Can Discord clean up the internet’s criminal justice system?

A leading social platform takes a gentler (and admirable, though dangerous) approach to moderating its users.

This is not a point of pride for the US: Within five years, 76.6% of American prisoners wind up arrested all over again.

A teenage boy looks at his phone; in the background, a grid of blue Discord logos fades away in a gradient against an orange backdrop.

Norway, on the other hand, rides its model of educating and rehabilitating criminals to a 20% recidivism rate.

When it comes to handling smaller acts of internet wrongdoing — think: the spam, harassment, and slurs that torment many cyber citizens — Discord is now aiming to be more like Norway.

The social chat platform is resetting the disciplinary system for its 150m+ monthly users, per Platformer, hoping a more forgiving, nuanced approach will foster a better internet.

That’s a bold and lovely thought…

… but how’s that going to work, you may wonder?

  • It starts with an updated warning system that documents users’ violations, and educates them on how they can restore their good standing.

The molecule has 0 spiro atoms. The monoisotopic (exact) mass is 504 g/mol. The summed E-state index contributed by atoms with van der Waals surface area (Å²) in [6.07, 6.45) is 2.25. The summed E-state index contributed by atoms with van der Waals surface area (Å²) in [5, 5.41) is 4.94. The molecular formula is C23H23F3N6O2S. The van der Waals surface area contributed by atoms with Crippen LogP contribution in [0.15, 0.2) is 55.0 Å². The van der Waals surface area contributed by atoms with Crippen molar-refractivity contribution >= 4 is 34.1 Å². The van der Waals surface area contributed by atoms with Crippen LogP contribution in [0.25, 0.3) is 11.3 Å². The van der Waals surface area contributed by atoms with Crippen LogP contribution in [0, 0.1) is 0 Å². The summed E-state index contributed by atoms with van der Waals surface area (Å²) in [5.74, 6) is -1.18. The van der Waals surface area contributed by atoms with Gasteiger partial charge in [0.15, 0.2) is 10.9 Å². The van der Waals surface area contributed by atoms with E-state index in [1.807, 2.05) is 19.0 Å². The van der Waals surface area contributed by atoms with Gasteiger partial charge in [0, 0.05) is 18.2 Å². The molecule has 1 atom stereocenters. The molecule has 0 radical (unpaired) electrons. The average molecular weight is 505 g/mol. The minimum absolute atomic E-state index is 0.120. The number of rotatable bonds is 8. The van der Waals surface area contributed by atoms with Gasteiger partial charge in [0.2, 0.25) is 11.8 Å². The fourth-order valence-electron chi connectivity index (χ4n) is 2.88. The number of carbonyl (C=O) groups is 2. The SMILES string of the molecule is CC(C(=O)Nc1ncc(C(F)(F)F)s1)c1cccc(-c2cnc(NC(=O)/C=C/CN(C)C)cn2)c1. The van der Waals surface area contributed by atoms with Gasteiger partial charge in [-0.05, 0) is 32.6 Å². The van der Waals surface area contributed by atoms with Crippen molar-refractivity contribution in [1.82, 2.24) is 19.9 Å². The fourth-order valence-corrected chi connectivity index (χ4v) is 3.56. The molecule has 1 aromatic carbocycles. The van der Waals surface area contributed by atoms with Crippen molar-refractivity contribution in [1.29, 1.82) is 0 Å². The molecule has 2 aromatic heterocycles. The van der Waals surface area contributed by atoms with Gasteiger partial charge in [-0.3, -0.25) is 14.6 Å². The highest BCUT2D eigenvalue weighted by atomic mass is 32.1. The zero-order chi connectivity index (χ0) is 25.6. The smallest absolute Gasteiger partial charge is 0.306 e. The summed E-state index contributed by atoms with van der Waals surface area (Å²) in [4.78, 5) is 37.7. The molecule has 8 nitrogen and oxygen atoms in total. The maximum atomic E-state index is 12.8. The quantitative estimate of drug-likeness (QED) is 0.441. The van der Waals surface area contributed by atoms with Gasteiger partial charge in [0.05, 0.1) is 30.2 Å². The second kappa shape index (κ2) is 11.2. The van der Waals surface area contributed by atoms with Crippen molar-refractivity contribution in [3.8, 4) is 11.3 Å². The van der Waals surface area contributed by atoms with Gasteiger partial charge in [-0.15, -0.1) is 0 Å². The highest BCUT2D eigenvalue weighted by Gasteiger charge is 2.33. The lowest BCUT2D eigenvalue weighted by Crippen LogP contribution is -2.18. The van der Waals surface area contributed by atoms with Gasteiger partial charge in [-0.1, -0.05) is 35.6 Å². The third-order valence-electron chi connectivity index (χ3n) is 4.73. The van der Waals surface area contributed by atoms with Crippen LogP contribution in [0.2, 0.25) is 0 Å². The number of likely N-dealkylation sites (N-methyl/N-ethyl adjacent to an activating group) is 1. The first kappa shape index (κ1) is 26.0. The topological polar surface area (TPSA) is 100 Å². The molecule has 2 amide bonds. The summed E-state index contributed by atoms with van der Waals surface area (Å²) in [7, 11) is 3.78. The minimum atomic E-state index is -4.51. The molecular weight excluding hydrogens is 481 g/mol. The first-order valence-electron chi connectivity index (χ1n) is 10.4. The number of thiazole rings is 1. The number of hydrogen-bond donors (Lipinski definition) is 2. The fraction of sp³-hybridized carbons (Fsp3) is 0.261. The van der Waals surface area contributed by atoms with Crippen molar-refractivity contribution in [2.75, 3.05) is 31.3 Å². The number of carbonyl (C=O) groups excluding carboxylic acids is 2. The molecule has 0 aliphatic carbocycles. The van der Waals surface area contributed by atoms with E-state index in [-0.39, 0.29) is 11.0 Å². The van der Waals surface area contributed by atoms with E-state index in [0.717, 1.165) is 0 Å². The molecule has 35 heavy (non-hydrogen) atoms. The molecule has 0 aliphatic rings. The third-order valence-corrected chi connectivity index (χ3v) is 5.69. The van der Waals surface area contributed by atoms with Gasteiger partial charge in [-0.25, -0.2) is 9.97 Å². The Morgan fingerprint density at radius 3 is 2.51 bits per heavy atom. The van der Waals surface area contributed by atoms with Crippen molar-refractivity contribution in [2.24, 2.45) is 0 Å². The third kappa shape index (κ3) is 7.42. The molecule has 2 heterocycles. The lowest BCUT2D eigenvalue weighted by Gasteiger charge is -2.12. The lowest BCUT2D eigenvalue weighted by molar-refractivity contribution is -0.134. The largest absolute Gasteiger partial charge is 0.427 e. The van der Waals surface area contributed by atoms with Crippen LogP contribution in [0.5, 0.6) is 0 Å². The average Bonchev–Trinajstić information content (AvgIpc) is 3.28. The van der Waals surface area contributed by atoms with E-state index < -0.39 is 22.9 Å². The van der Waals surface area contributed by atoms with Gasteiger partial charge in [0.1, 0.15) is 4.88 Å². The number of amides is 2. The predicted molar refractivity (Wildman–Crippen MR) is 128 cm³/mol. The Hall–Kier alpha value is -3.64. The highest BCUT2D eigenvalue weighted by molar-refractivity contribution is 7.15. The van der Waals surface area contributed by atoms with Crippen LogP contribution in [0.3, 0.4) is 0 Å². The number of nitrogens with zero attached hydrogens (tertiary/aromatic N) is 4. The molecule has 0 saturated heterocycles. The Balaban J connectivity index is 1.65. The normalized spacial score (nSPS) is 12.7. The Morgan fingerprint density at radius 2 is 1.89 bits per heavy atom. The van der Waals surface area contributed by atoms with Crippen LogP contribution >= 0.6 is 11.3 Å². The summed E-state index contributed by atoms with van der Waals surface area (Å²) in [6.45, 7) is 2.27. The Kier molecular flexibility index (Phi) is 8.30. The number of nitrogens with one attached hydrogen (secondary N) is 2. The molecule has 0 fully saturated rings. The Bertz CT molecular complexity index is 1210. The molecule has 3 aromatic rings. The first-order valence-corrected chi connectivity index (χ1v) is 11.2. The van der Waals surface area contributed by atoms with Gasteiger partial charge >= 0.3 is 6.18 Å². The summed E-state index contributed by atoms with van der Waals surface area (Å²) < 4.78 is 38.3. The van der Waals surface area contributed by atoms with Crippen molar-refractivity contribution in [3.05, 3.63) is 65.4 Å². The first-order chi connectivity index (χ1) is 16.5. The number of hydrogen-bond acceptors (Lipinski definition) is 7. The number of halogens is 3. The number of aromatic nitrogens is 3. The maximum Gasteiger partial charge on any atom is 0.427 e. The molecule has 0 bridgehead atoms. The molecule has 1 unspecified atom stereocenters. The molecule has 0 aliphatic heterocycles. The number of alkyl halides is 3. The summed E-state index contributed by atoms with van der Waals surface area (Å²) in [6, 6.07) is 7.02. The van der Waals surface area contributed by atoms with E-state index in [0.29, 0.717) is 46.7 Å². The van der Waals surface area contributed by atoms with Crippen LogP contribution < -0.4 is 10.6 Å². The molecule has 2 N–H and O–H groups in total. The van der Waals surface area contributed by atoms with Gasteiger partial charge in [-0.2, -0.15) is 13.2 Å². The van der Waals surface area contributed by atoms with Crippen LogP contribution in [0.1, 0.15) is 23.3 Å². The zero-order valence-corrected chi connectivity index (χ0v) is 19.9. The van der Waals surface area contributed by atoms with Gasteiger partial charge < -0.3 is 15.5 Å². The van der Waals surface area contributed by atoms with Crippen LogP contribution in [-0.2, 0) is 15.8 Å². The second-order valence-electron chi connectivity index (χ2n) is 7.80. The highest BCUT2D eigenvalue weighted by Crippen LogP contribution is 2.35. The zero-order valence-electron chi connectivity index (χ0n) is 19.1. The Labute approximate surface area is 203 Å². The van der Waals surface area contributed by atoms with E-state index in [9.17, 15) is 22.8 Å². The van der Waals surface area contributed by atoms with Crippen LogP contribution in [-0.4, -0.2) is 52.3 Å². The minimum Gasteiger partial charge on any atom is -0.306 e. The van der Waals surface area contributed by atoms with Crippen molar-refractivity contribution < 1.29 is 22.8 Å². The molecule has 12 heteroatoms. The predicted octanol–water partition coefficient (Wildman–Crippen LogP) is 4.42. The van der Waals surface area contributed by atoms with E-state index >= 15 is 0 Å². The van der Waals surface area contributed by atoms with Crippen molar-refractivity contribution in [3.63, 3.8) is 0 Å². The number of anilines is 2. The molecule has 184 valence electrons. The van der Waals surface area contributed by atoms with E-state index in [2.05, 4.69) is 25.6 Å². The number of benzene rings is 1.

• Discord will levy punishments specific to violations — e.g., if you send inappropriate messages on other platforms, you’ll often get banned; on Discord, just your messaging function will be shut off.
  • Another deviation from the norm: Except for extreme cases, the platform will forgo permanent bans, opting for one-year bans instead.
  • There’s still a zero-tolerance policy against the worst offenses — i.e., “violent extremism and content that sexualizes children,” per Discord’s blog.

Driving Discord’s logic, according to Platformer: half of its users are between ages 13 and 24. The bet is that gently curtailing impulsive teen behavior, and replacing overly punitive action with improved education, will result in healthier long-term internet citizenship.

Good freakin’ luck

It’d be great if this works. This is ambitious, and as long as Discord can keep its users safe from the very worst offenses, it’s worth trying. But:

  • This is a platform built around a gaming community that’s already developed a bad reputation — for hate speech, doxxing, and serial swatting.
  • It’s a dangerous time for Discord to appear lenient on serious user malfeasance — it’s actively trying to justify its $15B valuation.

Bottom line: This is a nice idea. But the internet’s a tough place for nice ideas.

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